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'Hey, you, get out of my Cloud' - Is your SaaS safe?

 1st Aug 2014

MS DC


With unintended foresight, the Rolling Stones may have penned a protest song for a new generation. The latest ruling by a US Court, the second on this case, upholds that the US Government is entitled to open further the Pandora’s box of data access beyond its boundaries. Microsoft Corp must turn over a customer’s emails stored in a Data Center in Ireland to the US government. A US judge ruled that the warrant lawfully required the company to hand over any data it controlled, regardless of where it was stored.


Microsoft and a host of other large US-based IT Companies* have chosen to contest the warrant, fearing that it may severely restrict the use of their cloud services with European customers as those customers become increasingly aware of how insecure their personal data really is. Twitter and other social media sites are similarly concerned and the Snowden revelations about widespread National Security Agency surveillance will only fuel the fire.


The decision, if it stands, represents a further reversal for the US internet industry, according to legal experts. Never mind that in March the European Parliament voted overwhelmingly for it to stay the "safe harbor" agreement with the United States, nor US company attempts at using Branch structures to protect user privacy (and their tax); this development represents an “astounding” violation of non-US sovereignty (as Joshua Rosenkranz, a lawyer for Microsoft, suggested).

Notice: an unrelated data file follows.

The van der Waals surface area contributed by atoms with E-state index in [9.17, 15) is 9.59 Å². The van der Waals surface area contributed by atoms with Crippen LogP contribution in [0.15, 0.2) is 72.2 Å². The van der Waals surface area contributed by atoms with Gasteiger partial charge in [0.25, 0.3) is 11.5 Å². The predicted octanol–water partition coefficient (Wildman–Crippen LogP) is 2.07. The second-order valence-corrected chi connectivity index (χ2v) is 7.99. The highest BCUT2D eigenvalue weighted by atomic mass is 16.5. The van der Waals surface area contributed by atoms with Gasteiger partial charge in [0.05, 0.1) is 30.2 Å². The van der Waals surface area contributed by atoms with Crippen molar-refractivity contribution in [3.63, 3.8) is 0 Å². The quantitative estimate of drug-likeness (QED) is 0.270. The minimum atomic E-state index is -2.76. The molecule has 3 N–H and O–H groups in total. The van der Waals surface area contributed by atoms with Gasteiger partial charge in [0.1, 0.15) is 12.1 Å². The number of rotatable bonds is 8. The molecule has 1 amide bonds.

We agree. This ruling should have focused primarily on the rights of the information creators and owners, not on where the information is controlled. For criminals, then bi-lateral information sharing agreements enable access for security services. For the rest of the population, our rights to privacy should be upheld.


In this case it is personal emails, but where will this stop? These personal emails are generated by the people living in Europe, not by US residents.  So, why did the judge reason the US government had a right to sneak through the emails generated by people living in Europe? "It's about who controls the information, not where it is," the judge explained - a phrase that UK businesses, government agencies and individuals should well remember.

 


 

* AT&T Inc, Apple Inc, Cisco Systems Inc and Verizon Communications Inc all submitted court briefs in support of Microsoft, along with the privacy group Electronic Frontier Foundation. The companies are worried they could lose billions of dollars in revenue to foreign competitors if customers fear their data is subject to seizure by US investigators anywhere in the world. Microsoft has previously said it will allow users to choose where their data is stored; now they are consideringtheir options.


Foot Note: Icon UK only uses UK** located and controlled Data Centres for the provision of all Software capabilities that are used by our End Clients. We take your privacy and security seriously.       
** or European by client request

 


 

 

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